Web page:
Overview: As part of an employee benefit program, employers can offer tuition assistance programs in an effort to support employees in their professional development and broaden their knowledge and skills. The investment an employer makes in an employee's future often translates into an increase in job satisfaction, efficiency and productivity as formal education is transferred to the job.
Employers may provide tuition assistance for undergraduate and/or graduate level courses. The benefit may also include reimbursement for books, administrative fees and tests. Most employers put a cap on the dollar amount of the benefit they provide, which is usually the maximum amount that can be provided to the employee on a tax-free basis in accordance with IRS guidelines.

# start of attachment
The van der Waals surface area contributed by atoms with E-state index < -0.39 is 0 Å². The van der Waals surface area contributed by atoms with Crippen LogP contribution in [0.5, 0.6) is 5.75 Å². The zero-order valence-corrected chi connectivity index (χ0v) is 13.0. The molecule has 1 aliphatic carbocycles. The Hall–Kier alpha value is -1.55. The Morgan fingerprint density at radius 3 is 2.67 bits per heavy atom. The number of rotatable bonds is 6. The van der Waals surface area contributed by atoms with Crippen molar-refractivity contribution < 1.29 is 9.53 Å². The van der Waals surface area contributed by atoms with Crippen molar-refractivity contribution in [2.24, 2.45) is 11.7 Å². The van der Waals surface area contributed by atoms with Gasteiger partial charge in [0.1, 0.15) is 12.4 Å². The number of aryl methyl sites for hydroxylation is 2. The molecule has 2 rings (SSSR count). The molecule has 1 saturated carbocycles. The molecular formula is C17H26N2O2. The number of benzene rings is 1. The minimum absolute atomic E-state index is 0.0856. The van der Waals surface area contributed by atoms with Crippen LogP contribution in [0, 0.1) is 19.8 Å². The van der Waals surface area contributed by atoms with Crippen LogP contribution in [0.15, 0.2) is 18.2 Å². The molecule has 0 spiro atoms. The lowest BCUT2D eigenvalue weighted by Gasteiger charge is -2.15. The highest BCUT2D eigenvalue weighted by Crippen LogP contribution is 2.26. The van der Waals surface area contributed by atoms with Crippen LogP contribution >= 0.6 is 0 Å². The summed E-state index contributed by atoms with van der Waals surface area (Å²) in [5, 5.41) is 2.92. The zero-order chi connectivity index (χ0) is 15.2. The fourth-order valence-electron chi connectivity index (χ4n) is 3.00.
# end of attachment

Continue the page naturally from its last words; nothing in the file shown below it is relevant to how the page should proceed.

Most employers put guidelines in place for tuition assistance. For example, employers might require that: (i) classes be job-related in order to qualify for reimbursement; (ii) employees stay with the company for a certain period of time after completion of a degree program (if an employee voluntarily leaves the company before the agreed upon time frame, he or she may have to reimburse the employer some or all of the money); and (iii) employees earn a passing grade and/or maintain a certain grade point average (GPA) in order to qualify for tuition assistance.
Author: Tracy Morley, SPHR, Legal Editor
Enhanced by the addition of a new law in New York City requiring employers to offer commuter benefits to full-time employees, enforced as of July 1, 2016.
Employers seeking to advise employees that they will offer educational assistance as a benefit and encourage employees to continue professional development through advanced training and education should consider including this model policy statement in their handbook.
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HR guidance on the benefits of offering a tuition assistance program.